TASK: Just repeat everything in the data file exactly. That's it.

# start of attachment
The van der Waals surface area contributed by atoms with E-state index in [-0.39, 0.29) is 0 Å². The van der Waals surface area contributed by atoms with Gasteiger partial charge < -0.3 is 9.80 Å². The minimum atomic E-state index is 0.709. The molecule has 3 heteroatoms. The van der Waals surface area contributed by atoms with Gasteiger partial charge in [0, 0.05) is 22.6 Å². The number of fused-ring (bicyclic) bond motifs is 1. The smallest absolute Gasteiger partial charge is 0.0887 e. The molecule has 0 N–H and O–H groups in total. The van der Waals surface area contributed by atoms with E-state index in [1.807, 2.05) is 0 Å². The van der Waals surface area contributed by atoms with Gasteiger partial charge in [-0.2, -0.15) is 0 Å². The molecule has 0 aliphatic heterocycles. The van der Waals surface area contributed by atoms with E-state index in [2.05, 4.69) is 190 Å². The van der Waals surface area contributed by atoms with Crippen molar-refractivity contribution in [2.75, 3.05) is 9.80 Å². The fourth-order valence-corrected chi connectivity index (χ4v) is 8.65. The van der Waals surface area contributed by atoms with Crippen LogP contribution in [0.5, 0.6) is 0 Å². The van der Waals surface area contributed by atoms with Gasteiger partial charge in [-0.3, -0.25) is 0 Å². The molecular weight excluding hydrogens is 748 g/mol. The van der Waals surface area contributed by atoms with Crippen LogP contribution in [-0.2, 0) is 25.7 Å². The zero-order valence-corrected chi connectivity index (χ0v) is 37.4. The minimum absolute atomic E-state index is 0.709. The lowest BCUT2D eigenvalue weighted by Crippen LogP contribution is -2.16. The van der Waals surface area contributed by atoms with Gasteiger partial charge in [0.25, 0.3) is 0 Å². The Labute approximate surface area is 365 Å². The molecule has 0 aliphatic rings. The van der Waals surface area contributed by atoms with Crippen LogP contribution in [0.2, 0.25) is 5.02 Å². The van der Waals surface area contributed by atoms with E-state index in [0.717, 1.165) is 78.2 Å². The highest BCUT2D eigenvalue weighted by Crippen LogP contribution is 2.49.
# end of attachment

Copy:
The van der Waals surface area contributed by atoms with E-state index in [-0.39, 0.29) is 0 Å². The van der Waals surface area contributed by atoms with Gasteiger partial charge < -0.3 is 9.80 Å². The minimum atomic E-state index is 0.709. The molecule has 3 heteroatoms. The van der Waals surface area contributed by atoms with Gasteiger partial charge in [0, 0.05) is 22.6 Å². The number of fused-ring (bicyclic) bond motifs is 1. The smallest absolute Gasteiger partial charge is 0.0887 e. The molecule has 0 N–H and O–H groups in total. The van der Waals surface area contributed by atoms with E-state index in [1.807, 2.05) is 0 Å². The van der Waals surface area contributed by atoms with Gasteiger partial charge in [-0.2, -0.15) is 0 Å². The molecule has 0 aliphatic heterocycles. The van der Waals surface area contributed by atoms with E-state index in [2.05, 4.69) is 190 Å². The van der Waals surface area contributed by atoms with Crippen molar-refractivity contribution in [2.75, 3.05) is 9.80 Å². The fourth-order valence-corrected chi connectivity index (χ4v) is 8.65. The van der Waals surface area contributed by atoms with Crippen LogP contribution in [0.5, 0.6) is 0 Å². The van der Waals surface area contributed by atoms with Gasteiger partial charge in [-0.3, -0.25) is 0 Å². The molecular weight excluding hydrogens is 748 g/mol. The van der Waals surface area contributed by atoms with Crippen LogP contribution in [-0.2, 0) is 25.7 Å². The zero-order valence-corrected chi connectivity index (χ0v) is 37.4. The minimum absolute atomic E-state index is 0.709. The lowest BCUT2D eigenvalue weighted by Crippen LogP contribution is -2.16. The van der Waals surface area contributed by atoms with Gasteiger partial charge in [0.25, 0.3) is 0 Å². The Labute approximate surface area is 365 Å². The molecule has 0 aliphatic rings. The van der Waals surface area contributed by atoms with Crippen LogP contribution in [0.2, 0.25) is 5.02 Å². The van der Waals surface area contributed by atoms with E-state index in [0.717, 1.165) is 78.2 Å². The highest BCUT2D eigenvalue weighted by Crippen LogP contribution is 2.49.